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WASHINGTON, D.C. (LifeSiteNews) – The White House described a Louisiana pro-life bill that would ban abortion in the state with few exemptions as “extreme” and called it an “attack” on “fundamental freedoms.” The critique comes in the wake of the Louisiana legislature passing the law Sunday. 

In a statement Monday, Press Secretary Karine Jean-Pierre said, “The Louisiana legislature has taken the latest step in a growing attack against the fundamental freedoms of Americans … Louisiana’s extreme bill will criminalize abortions with no exemptions for rape or incest and punish reproductive health care professionals with up to 10 years in prison.” 

“The president is committed to protecting the constitutional rights of Americans afforded them by Roe for nearly 50 years, and ensuring that women can make their own choice about their lives, bodies, and families,” the statement continued. 

The Louisiana Senate passed S.B. 342 Sunday with little debate after being amended in the State House of Representatives. The bill, sponsored by pro-life Democrat Senator Katrina Jackson, expands upon a 2006 law that would have outlawed abortion in Louisiana in the event Roe v. Wade was overturned.  

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According to the provisions of S.B. 342, Louisiana would close the three remaining abortion mills in the state and ban abortions after “fertilization and implantation.” The only exceptions allowed by the bill include ectopic pregnancies, or pregnancies in which fertilization takes place outside of the uterus, and pregnancies in which the infant could not survive postpartum. The bill further states that for a woman to get an abortion, she would need to get a diagnosis from two separate doctors.  

The bill also imposes a prison sentence of fifteen years and up to $200,000 in fines for abortion providers. Abortion patients are excluded from prosecution and fines under the bill. The bill’s provisions would go into effect provided the overturn of Roe 

Critics of S.B. 342 say that the bill’s provisions could expand the definition of personhood, and thus make abortion providers and patients subject to Louisiana homicide statutes.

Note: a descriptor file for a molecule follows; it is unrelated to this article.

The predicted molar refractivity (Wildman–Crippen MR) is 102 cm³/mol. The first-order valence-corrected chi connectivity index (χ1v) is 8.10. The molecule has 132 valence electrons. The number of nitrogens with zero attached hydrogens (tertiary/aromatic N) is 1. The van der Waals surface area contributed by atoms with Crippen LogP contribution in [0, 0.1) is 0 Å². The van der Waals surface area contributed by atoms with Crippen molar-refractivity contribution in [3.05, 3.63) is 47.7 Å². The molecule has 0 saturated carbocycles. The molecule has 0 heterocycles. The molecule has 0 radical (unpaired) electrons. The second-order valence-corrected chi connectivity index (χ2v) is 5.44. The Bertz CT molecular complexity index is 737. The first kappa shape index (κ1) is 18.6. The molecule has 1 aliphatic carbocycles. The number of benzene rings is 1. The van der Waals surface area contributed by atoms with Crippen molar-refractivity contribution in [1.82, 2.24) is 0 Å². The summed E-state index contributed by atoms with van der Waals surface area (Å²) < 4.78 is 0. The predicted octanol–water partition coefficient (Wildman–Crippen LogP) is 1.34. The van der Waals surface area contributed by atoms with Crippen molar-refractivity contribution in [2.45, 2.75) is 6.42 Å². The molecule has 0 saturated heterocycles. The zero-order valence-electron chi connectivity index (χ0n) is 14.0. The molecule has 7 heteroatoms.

Jackson, reacting to the White House’s statement, told USA Today, “I respect the president, but the bill is consistent with my pro-life views throughout my life and career.” Jackson previously co-wrote an Amendment to the Louisiana Constitution that stated “nothing in [the Louisiana] constitution shall be construed to secure or protect a right to abortion or require the funding of abortion.” Louisianians overwhelmingly voted for the amendment. 

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Louisiana governor John Bel Edwards, a pro-life Democrat, is expected to sign the bill. Speaking to reporters last week about his preferences for exemptions for rape and incest, Edwards said, “I really don’t want to go anywhere near veto language on the bill, because vetoing wouldn’t accomplish what I’m saying I would like to have, and that is the exemption for rape and incest.” 

Edwards has previously supported pro-life legislation. In 2019 he signed a heartbeat bill that banned abortions in Louisiana in cases when a fetal heartbeat could be detected, and in 2018 he signed a fifteen-week abortion ban that was modelled on the Mississippi law that serves as the foundation for Dobbs v. Jackson Women’s Health Organization. 

The bill comes in the wake of a leaked Supreme Court opinion of Dobbs v. Jackson that would allegedly overturn Roe. The court has yet to issue a ruling on Dobbs. Since the leak, a series of attacks on churches and pro-life centers carried out by abortion activists has escalated.